Marc Pastor

The Bad Woman creates a gothic atmosphere reminiscent of works by Edgar Allan Poe and Arthur Conan Doyle.

Marc Pastor (Barcelona, 1977) holds a degree in Criminology and Criminal Policy, works for the Catalan police force’s scientific squad and is the author of three novels.

La mala dona [The Bad Woman] is a novel based upon the recreation of real events that took place in Barcelona at the start of the 20th century in the Barri Xino, a tough red-light district in the city at that time. The reader gets a glimpse of dark and seedy corners of the neighbourhood through a fictional police investigation carried out by Inspectors Corvo and Malsano, in their pursuit of Enriqueta Martí, one of the most fearsome criminals in the city. Known as the ‘Vampiress of Ponent Street’, she abducts small children to either sell them to paedophiles or kill them, drink their blood and use their remains to make ointments for the rich.

The novel combines intrigue, terror and police investigation from a unique perspective and creates a gothic atmosphere reminiscent of works by Edgar Allan Poe and Arthur Conan Doyle. Death is the omniscient narrative voice in this work that is part historical novel and part detective story. Well researched and carefully constructed, it displays great narrative agility combined with a strong cinematographic touch.


If over a base of La invasió dels lladres de cossos (The Invasion of Body Thieves) we spread a layer of Blade Runner, drop on a few slices of Planet Terror and add a sprinkling of Matrix, we’d end up with L’any de la plaga (The Year of the Plague – La Magrana), Marc Pastor’s third novel. Born in Barcelona in 1977, Pastor tried his hand at the crime novel before probing the possibilities of the apocalyptic thriller. In both cases, sticking to ironclad rules can only be counteracted by large doses of freedom and originality of style, especially in the dialogues and descriptions.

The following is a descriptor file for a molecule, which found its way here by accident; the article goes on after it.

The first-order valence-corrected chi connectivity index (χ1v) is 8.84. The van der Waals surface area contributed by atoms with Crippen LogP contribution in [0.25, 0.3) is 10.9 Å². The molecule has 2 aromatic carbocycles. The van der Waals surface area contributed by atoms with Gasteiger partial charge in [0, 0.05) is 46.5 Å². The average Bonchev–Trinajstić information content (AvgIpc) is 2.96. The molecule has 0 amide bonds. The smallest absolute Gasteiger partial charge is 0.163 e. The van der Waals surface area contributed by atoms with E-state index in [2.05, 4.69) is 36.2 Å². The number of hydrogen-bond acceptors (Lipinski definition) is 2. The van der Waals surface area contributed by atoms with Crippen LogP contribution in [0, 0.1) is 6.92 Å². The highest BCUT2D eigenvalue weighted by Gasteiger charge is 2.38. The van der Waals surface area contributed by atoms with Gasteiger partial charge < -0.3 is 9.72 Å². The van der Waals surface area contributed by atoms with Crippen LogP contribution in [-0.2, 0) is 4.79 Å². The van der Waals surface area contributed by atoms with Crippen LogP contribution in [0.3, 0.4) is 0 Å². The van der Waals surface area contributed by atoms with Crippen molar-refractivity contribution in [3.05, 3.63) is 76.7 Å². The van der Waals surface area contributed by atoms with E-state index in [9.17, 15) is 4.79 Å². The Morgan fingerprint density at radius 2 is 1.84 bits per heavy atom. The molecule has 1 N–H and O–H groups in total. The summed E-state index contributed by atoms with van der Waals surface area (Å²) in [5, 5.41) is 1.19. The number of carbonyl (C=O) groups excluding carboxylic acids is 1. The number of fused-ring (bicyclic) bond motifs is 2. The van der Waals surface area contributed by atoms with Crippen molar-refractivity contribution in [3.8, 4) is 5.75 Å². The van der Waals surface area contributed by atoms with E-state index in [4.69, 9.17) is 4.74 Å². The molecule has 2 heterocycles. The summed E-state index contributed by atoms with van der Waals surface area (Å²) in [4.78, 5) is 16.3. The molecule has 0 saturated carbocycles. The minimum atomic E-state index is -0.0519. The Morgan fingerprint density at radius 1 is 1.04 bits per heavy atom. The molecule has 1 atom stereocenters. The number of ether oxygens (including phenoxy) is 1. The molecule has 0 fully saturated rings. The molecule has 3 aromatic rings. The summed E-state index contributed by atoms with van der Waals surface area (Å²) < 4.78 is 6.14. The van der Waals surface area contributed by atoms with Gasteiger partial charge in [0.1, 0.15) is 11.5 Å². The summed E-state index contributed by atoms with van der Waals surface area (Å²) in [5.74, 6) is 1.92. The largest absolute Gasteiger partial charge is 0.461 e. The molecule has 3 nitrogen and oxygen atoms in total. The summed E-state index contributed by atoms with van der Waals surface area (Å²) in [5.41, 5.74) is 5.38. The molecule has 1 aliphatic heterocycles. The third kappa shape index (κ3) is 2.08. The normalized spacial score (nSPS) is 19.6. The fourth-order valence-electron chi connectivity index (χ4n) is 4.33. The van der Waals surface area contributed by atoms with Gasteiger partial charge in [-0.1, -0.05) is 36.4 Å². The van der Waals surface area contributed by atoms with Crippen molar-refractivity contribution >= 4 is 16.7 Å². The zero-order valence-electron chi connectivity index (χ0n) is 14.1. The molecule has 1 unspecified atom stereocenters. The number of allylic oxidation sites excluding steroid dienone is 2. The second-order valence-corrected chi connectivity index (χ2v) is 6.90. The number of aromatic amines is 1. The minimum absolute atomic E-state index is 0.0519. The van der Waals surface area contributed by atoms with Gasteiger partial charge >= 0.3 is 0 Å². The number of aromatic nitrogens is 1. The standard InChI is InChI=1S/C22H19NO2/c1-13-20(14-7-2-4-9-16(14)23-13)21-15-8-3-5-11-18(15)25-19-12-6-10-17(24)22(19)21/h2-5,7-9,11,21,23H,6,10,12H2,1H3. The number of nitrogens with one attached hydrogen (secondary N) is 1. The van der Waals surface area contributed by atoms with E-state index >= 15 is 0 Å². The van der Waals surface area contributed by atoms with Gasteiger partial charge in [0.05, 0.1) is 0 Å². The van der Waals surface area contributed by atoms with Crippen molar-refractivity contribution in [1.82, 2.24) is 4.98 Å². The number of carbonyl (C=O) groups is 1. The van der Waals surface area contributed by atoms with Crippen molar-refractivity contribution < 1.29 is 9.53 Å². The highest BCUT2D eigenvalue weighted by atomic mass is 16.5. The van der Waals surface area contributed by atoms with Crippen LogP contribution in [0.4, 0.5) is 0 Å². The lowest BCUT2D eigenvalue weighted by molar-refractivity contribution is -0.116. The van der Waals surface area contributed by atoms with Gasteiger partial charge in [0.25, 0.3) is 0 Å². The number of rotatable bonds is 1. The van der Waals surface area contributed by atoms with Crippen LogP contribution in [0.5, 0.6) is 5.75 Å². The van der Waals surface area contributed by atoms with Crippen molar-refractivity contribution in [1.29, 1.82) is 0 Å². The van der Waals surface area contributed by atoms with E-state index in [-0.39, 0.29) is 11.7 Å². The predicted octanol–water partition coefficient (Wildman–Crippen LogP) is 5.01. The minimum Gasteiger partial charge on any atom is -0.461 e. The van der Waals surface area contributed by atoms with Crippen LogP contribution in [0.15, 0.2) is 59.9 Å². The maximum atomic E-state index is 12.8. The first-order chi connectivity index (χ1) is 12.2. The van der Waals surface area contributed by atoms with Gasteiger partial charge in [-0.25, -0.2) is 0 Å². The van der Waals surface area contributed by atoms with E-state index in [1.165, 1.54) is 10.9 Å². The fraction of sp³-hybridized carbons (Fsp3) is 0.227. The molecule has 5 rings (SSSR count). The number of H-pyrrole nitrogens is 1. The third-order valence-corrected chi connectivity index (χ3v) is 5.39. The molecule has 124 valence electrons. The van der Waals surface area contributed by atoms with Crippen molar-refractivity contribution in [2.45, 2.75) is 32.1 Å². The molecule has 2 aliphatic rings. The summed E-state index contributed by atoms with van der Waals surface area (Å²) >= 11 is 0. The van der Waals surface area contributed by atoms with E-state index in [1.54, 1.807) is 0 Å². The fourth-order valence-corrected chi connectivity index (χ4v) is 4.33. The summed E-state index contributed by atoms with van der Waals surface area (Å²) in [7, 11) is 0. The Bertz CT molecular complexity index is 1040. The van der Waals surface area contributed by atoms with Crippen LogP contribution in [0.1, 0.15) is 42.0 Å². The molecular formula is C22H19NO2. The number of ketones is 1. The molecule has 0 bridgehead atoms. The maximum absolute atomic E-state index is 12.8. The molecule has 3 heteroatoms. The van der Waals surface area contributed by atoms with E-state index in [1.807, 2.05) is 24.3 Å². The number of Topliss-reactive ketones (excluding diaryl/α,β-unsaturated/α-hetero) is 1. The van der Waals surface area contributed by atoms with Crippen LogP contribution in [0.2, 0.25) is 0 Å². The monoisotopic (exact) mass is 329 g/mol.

The originality of L’any de la plaga is to be sought in the way situations and sensations are described, drawing on television, film and musical references. The narrator, for example, defines himself thus, “I’m of a generation that grew up with Sensación de vivir [Beverly Hills]. Thirty-year-olds pretending they’re sixteen while fifteen-year-olds make out they’re adults of thirty.” When this narrator is dizzy, his head feels like that of the bad guy from Hellraiser”, and when he takes in a lungful of eucalyptus, he imagines the flying craft from Érase una vez el cuerpo humano [Once upon a Time... Life] shooting at the mucous monsters that have invaded his lungs.

The prolificacy of his comparisons goes beyond these media icons and turns to resources from fields such as chromatic classification, technology or types of medical symptoms. Instead of blushing, the main character offers “a show of Pantone red on his face”. In order to inform the reader that the neighbour’s dog is barking non-stop, he says that it has “activated ‘repeat all disc’”. Tufts of hair fall out, “chemotherapied”. In any case, the most startling resort I have found in the book is the verb enjutomojamutejar, based on the relationship of Enjuto Mojamuto – one of the most popular characters from the TV show Muchachada Nui – with his computer.
Halfway between M. Night Shyamalan and Francisco Ibáñez, at the tenuous boundary between nerd and trekkie, Marc Pastor has shown that he can be effective in appropriating extra-literary references. Now, to finish the job of making us happy, he only needs to free himself from the bonds of narrative templates and use his own creativity to delve deeper into uncharted territory.

  • Poetry As Drawing
  • Massa mare
  • Música de poetes
  • Premi LletrA